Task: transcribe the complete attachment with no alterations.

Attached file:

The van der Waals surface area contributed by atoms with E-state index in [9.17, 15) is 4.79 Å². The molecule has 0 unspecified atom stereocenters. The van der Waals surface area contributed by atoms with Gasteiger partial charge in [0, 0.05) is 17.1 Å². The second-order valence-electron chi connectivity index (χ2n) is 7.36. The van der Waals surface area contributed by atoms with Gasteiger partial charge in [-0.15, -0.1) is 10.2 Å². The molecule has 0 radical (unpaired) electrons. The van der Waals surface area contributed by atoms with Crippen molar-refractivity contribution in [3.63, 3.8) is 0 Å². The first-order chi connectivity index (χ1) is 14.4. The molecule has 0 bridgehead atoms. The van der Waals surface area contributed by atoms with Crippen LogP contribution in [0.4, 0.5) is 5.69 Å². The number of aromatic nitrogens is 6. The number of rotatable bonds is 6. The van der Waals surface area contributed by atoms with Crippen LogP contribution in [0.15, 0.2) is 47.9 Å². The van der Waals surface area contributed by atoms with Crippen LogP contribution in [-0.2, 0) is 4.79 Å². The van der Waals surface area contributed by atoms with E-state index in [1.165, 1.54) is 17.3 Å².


The van der Waals surface area contributed by atoms with E-state index in [9.17, 15) is 4.79 Å². The molecule has 0 unspecified atom stereocenters. The van der Waals surface area contributed by atoms with Gasteiger partial charge in [0, 0.05) is 17.1 Å². The second-order valence-electron chi connectivity index (χ2n) is 7.36. The van der Waals surface area contributed by atoms with Gasteiger partial charge in [-0.15, -0.1) is 10.2 Å². The molecule has 0 radical (unpaired) electrons. The van der Waals surface area contributed by atoms with Crippen molar-refractivity contribution in [3.63, 3.8) is 0 Å². The first-order chi connectivity index (χ1) is 14.4. The molecule has 0 bridgehead atoms. The van der Waals surface area contributed by atoms with Crippen LogP contribution in [0.4, 0.5) is 5.69 Å². The number of aromatic nitrogens is 6. The number of rotatable bonds is 6. The van der Waals surface area contributed by atoms with Crippen LogP contribution in [0.15, 0.2) is 47.9 Å². The van der Waals surface area contributed by atoms with Crippen LogP contribution in [-0.2, 0) is 4.79 Å². The van der Waals surface area contributed by atoms with E-state index in [1.165, 1.54) is 17.3 Å².